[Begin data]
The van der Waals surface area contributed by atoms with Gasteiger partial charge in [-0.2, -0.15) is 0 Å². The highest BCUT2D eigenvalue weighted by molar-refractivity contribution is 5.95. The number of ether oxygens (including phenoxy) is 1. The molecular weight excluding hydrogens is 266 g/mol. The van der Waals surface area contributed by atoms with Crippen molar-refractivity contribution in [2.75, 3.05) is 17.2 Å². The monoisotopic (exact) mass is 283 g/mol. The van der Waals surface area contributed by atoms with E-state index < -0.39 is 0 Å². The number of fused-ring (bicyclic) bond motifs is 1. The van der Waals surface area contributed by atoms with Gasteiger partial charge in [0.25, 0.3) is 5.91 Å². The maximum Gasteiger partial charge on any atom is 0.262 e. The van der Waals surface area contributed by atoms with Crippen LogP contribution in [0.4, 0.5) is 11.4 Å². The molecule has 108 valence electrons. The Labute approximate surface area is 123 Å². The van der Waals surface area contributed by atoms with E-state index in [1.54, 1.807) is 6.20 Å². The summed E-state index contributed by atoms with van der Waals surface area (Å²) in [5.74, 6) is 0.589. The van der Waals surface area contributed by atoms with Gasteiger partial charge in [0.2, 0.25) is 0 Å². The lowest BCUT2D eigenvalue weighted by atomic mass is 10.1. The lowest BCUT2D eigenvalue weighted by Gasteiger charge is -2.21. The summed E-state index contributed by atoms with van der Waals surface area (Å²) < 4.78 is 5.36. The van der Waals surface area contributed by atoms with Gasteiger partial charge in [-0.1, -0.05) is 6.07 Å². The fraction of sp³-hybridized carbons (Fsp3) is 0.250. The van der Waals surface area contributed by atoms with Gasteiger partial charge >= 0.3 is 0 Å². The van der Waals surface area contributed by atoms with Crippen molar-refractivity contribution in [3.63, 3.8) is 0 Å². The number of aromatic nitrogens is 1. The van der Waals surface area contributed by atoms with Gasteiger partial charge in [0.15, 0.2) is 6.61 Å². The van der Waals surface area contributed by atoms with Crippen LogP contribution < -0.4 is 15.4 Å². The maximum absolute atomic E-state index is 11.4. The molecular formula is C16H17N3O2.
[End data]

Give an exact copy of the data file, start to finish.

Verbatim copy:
The van der Waals surface area contributed by atoms with Gasteiger partial charge in [-0.2, -0.15) is 0 Å². The highest BCUT2D eigenvalue weighted by molar-refractivity contribution is 5.95. The number of ether oxygens (including phenoxy) is 1. The molecular weight excluding hydrogens is 266 g/mol. The van der Waals surface area contributed by atoms with Crippen molar-refractivity contribution in [2.75, 3.05) is 17.2 Å². The monoisotopic (exact) mass is 283 g/mol. The van der Waals surface area contributed by atoms with E-state index < -0.39 is 0 Å². The number of fused-ring (bicyclic) bond motifs is 1. The van der Waals surface area contributed by atoms with Gasteiger partial charge in [0.25, 0.3) is 5.91 Å². The maximum Gasteiger partial charge on any atom is 0.262 e. The van der Waals surface area contributed by atoms with Crippen LogP contribution in [0.4, 0.5) is 11.4 Å². The molecule has 108 valence electrons. The Labute approximate surface area is 123 Å². The van der Waals surface area contributed by atoms with E-state index in [1.54, 1.807) is 6.20 Å². The summed E-state index contributed by atoms with van der Waals surface area (Å²) in [5.74, 6) is 0.589. The van der Waals surface area contributed by atoms with Gasteiger partial charge in [0.2, 0.25) is 0 Å². The lowest BCUT2D eigenvalue weighted by atomic mass is 10.1. The lowest BCUT2D eigenvalue weighted by Gasteiger charge is -2.21. The summed E-state index contributed by atoms with van der Waals surface area (Å²) < 4.78 is 5.36. The van der Waals surface area contributed by atoms with Gasteiger partial charge in [-0.1, -0.05) is 6.07 Å². The fraction of sp³-hybridized carbons (Fsp3) is 0.250. The van der Waals surface area contributed by atoms with Gasteiger partial charge >= 0.3 is 0 Å². The van der Waals surface area contributed by atoms with Crippen molar-refractivity contribution in [3.63, 3.8) is 0 Å². The number of aromatic nitrogens is 1. The van der Waals surface area contributed by atoms with Gasteiger partial charge in [0.15, 0.2) is 6.61 Å². The van der Waals surface area contributed by atoms with Crippen LogP contribution < -0.4 is 15.4 Å². The maximum absolute atomic E-state index is 11.4. The molecular formula is C16H17N3O2.